A total of 1078 patients were finally included. Among H. pylori-negative patients, cardiac nodularity and antral nodularity were recognized in 0.14% each. Among H. pylori-positive patients, cardiac nodularity and antral nodularity were recognized in 54.5% and 29.5%, respectively. Among H. pylori-eradicated patients, cardiac nodularity and antral nodularity were recognized in 4.5% and 0.6%, respectively. The frequency of cardiac nodularity was significantly higher than that of antral nodularity in H. pylori-positive and -eradicated patients. The frequencies of cardiac nodularity and antral nodularity in H. pylori-eradicated patients were significantly lower than those in H. pylori-positive patients (P < 0.001). The patients with cardiac nodularity were significantly younger than those without cardiac nodularity (P = 0.0013). Intestinal metaplasia score of the patients with cardiac nodularity were significantly lower than those without cardiac nodularity (P = 0.0216). Among H. pylori-eradicated patients, the patients with cardiac nodularity underwent eradication significantly more recently compared with those without cardiac nodularity (P < 0.0001).

CONCLUSION

This report outlines the prevalence and clinical features of cardiac nodularity, and confirm its close association with active H. pylori infection.

Key Words: Cardia, Nodularity, Helicobacter pylori, Diagnosis, Gastritis

Core Tip: The prevalence of cardiac and antral nodularity in Helicobacter pylori (H. pylori)-negative, -positive, and -eradicated patients were 0.14% and 0.14%, 54.5% and 29.5%, and 4.5% and 0.6%, respectively. Cardiac nodularity was more frequent than antral nodularity in H. pylori-positive and -eradicated patients. Cardiac nodularity was often found in younger patients and patients with less intestinal metaplasia. Cardiac nodularity decreased after eradication, especially in patients who underwent eradication a long time ago.



INTRODUCTION

Helicobacter pylori (H. pylori) infection leads to the development of gastric atrophy, peptic ulcer, and gastric cancer[1-5]. Eradication of H. pylori infection has been reported as an effective strategy for treating atrophic gastritis and peptic ulcer, and preventing gastric cancer[6-9]. Therefore, it is important to evaluate H. pylori infection status[10-12].

Nodular gastritis is a form of chronic gastritis that has a unique miliary pattern on endoscopy, with “gooseflesh-like” appearance. Many studies have shown a strong association between nodular gastritis and H. pylori infection[13-15]. Children and young women are reported to be predisposed to nodular gastritis. Nodular gastritis improves gradually with age[16]. Several reports have suggested an association between nodular gastritis and diffuse type gastric cancer[13,15,17].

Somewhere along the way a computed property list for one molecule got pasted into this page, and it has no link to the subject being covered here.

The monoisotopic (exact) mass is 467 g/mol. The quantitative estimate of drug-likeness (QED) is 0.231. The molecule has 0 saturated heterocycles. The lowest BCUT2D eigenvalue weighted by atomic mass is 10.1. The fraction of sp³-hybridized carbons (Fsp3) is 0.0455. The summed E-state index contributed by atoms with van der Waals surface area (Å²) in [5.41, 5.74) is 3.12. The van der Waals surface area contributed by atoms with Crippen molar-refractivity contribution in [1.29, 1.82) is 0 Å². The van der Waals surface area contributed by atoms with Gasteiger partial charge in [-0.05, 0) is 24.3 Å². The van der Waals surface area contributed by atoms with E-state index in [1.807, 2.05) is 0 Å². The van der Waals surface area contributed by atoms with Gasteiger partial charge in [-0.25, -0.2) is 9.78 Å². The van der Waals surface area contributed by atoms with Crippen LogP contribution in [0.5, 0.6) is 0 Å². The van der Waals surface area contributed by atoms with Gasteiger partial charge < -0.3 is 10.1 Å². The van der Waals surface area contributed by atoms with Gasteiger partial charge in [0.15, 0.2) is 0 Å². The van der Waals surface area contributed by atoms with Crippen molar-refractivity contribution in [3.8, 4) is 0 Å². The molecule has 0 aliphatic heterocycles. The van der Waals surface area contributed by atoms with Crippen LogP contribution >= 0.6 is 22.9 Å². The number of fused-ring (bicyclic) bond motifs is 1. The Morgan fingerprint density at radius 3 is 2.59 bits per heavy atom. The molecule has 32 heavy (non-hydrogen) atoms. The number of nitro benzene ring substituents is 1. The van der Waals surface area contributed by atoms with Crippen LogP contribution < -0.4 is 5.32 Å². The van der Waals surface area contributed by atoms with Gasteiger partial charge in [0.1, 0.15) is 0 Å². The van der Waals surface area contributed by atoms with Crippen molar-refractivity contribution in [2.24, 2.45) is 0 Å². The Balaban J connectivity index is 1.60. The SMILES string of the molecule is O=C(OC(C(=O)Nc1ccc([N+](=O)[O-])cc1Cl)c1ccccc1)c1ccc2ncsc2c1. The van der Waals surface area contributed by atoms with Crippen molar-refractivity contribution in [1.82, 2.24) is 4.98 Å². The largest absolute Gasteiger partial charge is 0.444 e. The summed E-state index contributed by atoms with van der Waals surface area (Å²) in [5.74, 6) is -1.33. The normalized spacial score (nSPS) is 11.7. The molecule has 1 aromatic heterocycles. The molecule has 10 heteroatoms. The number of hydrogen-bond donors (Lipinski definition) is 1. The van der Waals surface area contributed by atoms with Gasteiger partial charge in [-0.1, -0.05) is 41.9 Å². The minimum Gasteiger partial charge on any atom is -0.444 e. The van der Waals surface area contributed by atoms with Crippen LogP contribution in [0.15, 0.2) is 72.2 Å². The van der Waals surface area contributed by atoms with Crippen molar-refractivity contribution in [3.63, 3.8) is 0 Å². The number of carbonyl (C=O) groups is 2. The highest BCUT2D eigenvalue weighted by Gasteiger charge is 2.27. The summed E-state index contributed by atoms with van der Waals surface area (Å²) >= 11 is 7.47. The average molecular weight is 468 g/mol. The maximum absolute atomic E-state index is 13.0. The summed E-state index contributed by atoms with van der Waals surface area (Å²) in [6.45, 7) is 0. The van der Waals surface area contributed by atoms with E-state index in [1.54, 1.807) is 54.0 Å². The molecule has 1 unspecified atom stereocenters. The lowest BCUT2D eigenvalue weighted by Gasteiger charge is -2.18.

We have previously reported that nodularity could occur in both the antrum and the cardia[18]. Cardiac nodularity-like appearance is found more frequently than antral nodularity. Cardiac nodularity-like appearance (hereafter, called as cardiac nodularity) had a high predictive accuracy for the diagnosis of H. pylori infection. Our previous report also showed excellent interobserver agreement on cardiac nodularity. Furthermore, histological examination of cardiac nodularity often revealed lymphoid follicles displaying lymphocyte infiltration in the cardiac gland[18].

However, the prevalence and clinical features of cardiac nodularity remains unknown. Therefore, we performed this cross-sectional study to explore the characteristics of cardiac nodularity.

MATERIALS AND METHODS
Ethics

This study was approved by the ethical review committee of Hattori Clinic on September 6, 2019 (approval no. S1909-U06)[12,19]. All clinical investigations were conducted according to the ethical guidelines of the Declaration of Helsinki.

Patients

Consecutive patients who underwent esophagogastroduodenoscopy (EGD) between May, 2017 and August, 2019 in the Toyoshima Endoscopy Clinic were enrolled in this study. Inclusion criteria included defined H pylori status (H pylori-negative patients, H pylori-positive patients, and H pylori-eradicated patients). The patients with unclear H pylori status and eradication failure were excluded from the study. EGD was conducted for the examination of symptoms and screening. We collected data on the patients’ baseline characteristics, including age and sex, and period since eradication for eradicated patients.

Endoscopic procedures

EGD was performed using the Olympus Evis Lucera Elite system with a GIF-H290Z or GIF-HQ290 endoscope (Olympus Corporation, Tokyo, Japan)[20]. An expert physician (Toyoshima O) performed endoscopic procedures. Furthermore, EGD images were retrospectively reviewed by other expert physicians. Discrepancies in diagnosis between the two sets of physicians were resolved through discussion. Sedation with midazolam and/or pethidine was performed at the patient’s discretion[21-23]. Antral nodularity was defined as a miliary nodular appearance consisting of whitish circular micronodules measuring ≤ 1 mm in both height and diameter. Cardiac nodularity was defined as a miliary nodular appearance or the presence of scattered whitish circular small colorations within 2 cm of the esophagogastric junction. Nodularity was visualized as whitish in the narrow-band imaging (NBI) mode. The representative endoscopic images are shown in Figure 1.